Shajarehnaameh Project

Tehranian-Farmanfarmaii-Qajar (Kadjar)

Written by Dr. Majid Tehranian


I was born into a family with a dual social background. My mother's side of the family belongs the Qajar dynasty that ruled Iran from 1796 to 1925, while my father's side originates from a Georgian princely family.

From my mother's side, the Farmanfarmaii Family traced their lineage to Prince Abbas Mirza, Fathali Shah's valiant crown prince who died an untimely death in 1833. When in the 1930s, Iran required all its citizens to acquire a surname, the family assumed the name of Farmanfarmaii in honor of one of their 19th century ancestors who bore the title.

My grandfather, Prince Mohammad Ali Mirza Borhan ul-Mulk was a Director General of Finance who passed away in 1965. My grandmother, Princess Gallinulmuluk Khosravani, also a Qajar, passed away in 1960. I remember them both vividly as kind and generous grandparents.

Borhan ul-Mulk had a handsome Qajar look, much like that of Nasser ed-Din Shah's. He also had a literary flair and an excellent sense of humor. Princess Gallin was equally well-educated with strong liberal nationalist feelings. She supported Dr. Mohammad Mosaddeq, the democratically-elected Iranian Prime Minister of Qajar lineage who was overthrown by the CIA in 1953.

My mother, Iran ul-muluk Farmanfarmaii, was known in the family for her exquisite beauty and great integrity. Here is a poem that I wrote for her when she passed away in 1993:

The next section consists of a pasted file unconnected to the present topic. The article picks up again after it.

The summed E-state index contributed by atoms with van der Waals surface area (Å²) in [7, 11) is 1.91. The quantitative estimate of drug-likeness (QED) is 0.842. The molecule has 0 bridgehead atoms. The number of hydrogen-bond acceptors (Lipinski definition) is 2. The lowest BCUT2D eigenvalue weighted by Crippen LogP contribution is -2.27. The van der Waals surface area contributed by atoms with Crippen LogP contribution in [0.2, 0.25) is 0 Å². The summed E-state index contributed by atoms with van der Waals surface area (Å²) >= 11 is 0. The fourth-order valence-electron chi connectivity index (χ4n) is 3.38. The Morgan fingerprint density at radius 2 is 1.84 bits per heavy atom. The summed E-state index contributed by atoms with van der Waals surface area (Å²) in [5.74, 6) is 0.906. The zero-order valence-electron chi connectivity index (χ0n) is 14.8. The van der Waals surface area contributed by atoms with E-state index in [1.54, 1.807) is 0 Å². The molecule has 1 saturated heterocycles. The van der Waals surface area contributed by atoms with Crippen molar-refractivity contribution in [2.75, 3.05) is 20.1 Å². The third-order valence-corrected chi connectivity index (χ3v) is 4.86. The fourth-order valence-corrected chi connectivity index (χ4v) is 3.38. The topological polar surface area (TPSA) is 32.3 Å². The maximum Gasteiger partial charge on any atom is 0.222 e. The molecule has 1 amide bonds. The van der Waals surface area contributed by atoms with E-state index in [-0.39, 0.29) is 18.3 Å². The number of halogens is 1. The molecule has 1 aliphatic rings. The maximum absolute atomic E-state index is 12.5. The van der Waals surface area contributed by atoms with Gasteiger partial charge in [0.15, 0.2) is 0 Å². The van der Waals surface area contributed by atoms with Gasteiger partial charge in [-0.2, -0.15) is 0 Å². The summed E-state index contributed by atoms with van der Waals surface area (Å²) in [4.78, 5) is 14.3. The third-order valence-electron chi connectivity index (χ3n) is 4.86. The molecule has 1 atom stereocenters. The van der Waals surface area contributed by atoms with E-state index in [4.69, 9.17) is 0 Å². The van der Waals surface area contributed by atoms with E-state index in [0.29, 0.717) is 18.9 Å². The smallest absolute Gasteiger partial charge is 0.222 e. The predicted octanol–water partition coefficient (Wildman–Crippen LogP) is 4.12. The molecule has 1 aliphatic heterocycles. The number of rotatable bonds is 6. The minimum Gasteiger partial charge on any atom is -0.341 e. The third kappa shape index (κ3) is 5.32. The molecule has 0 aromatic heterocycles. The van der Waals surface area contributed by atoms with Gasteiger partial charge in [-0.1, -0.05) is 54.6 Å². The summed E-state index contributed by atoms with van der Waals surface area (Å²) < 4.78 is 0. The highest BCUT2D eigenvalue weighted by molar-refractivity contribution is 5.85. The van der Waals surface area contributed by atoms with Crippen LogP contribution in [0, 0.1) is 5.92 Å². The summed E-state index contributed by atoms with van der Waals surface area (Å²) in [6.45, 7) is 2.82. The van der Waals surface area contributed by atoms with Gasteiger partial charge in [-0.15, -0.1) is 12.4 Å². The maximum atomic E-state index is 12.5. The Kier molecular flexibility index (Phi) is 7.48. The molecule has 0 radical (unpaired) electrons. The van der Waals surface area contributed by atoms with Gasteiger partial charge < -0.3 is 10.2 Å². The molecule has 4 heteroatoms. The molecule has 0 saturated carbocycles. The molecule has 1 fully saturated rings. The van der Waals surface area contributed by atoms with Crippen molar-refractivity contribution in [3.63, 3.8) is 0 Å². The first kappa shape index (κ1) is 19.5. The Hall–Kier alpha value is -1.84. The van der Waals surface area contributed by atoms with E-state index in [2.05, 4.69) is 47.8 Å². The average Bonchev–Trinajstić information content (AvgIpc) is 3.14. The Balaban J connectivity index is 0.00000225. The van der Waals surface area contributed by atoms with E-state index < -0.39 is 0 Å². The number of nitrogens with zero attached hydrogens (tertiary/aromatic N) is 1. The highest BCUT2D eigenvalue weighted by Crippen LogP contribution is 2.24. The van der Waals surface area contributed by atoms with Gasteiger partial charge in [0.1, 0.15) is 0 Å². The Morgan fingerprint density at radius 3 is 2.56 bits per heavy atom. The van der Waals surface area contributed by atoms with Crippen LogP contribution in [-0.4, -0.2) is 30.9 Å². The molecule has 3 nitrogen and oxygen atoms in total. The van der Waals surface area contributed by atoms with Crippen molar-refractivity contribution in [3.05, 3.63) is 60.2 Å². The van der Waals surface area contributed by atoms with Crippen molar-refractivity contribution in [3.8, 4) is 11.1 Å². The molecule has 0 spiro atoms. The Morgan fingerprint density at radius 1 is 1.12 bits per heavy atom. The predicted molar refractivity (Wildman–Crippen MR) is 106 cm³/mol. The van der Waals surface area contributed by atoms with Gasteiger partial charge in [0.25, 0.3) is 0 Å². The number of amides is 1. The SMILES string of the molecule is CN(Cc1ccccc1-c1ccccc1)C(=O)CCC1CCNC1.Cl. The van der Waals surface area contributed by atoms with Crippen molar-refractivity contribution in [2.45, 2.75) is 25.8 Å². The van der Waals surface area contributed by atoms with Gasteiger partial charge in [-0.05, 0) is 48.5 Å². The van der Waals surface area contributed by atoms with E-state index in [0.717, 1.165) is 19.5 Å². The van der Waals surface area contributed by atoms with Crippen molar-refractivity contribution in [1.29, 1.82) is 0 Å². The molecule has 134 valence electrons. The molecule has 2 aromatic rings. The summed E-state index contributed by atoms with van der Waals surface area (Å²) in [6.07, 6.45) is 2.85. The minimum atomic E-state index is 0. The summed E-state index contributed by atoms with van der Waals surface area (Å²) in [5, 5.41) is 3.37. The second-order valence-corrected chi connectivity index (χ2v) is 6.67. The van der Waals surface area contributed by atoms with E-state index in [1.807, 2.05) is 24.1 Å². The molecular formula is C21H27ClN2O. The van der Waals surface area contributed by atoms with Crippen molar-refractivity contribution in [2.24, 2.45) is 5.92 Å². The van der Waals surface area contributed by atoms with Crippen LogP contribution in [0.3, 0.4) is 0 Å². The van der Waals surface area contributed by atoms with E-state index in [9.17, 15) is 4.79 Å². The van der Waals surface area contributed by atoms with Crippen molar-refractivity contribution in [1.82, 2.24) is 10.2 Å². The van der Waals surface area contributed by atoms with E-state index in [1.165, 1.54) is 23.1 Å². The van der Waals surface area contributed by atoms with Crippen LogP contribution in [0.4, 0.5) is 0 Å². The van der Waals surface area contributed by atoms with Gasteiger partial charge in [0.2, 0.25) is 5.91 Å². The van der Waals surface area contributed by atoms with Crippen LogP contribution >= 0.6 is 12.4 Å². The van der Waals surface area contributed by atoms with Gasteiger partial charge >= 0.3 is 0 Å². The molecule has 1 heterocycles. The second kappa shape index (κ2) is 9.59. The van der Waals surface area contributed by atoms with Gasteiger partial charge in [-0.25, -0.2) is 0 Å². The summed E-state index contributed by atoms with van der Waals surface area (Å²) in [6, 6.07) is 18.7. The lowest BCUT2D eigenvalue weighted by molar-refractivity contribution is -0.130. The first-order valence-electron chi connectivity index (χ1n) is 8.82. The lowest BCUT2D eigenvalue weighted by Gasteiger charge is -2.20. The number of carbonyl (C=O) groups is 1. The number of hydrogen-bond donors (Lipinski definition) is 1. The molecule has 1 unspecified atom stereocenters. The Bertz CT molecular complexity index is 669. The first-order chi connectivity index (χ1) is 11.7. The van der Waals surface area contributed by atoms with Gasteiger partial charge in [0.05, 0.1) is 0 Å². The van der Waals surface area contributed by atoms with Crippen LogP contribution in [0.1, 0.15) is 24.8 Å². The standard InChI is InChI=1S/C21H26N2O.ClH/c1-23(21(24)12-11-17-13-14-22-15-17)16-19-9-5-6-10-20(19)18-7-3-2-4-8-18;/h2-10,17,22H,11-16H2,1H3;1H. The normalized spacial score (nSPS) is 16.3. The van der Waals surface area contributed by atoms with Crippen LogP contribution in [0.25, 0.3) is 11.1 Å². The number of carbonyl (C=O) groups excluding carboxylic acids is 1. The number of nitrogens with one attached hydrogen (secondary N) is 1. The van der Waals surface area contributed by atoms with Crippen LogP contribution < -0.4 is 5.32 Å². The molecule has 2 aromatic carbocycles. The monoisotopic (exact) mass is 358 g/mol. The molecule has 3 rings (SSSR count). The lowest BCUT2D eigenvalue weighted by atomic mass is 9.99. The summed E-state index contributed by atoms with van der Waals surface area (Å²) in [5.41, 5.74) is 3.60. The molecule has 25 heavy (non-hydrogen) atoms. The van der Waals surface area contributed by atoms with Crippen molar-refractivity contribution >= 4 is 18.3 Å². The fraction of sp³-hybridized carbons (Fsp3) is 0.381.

despite her tattered pride.
despite her rough roads.
despite her pounding pains.
I remember
her formidable faith
in that angelic
the Koranic verses
awakening us
to a new day.
She was
a true princess,
in lineage
in deed.
I hear her now
to her children.
My father's side of the family trace their origins to two Georgian princes, Afrasiab Khan and Esfandiar Khan, who took refuge to the Qajar court in Tehran when their country was conquered by Russia in the early 19th century.
Esfandiar assumed the role of the Cashier at the Court, hence his descendants assumed the title of Naghdi, of whom General Naghdi became the most well-known.
Afrasiab migrated to Mashhad where he engaged in scholarship and commerce. His descendants came to be known Tehranian, because they were assumed to have migrated from Tehran. They actively participated in the Constitutional Revolution of 1906-09, as journalists, publicists, and business leaders.
A member of the family, cousin to my father, became known as the poet-laureate of Iran, Malek ol-Shoara Bahar.
Malek ol-Shoara Bahar was subsequently elected to the Majlis and was part of the opposition to the rise of the Pahlavi dictatorship. He suffered imprisonment but was later released. In the immediate postwar period, he assumed the position of Minister of Education under Prime Minister Qavam ul-Saltaneh .
Other prominent members of the family included Mohammad Sadeq Tehranian, my uncle and founder of the Khorasan daily newspaper, and Mehdi Tehranian (later Bahar), prominent medical doctor and author who went into exile at the wake of the Islamic revolution of 1979.
Abdol-Hossein Tehranian, my father, was a prominent businessman who founded the Khorasan Almanac and two printing houses in Mashad and Tehran.
My extended family thus includes the Tehranians, the Bahars (many of whom also married Qajar princesses), the Farmanfarmaiis, and the Khosravanis.
My mother's family were the first to choose the surname FARMANFARMAII. The Farmanfarmaiian family had to resort to the plural.



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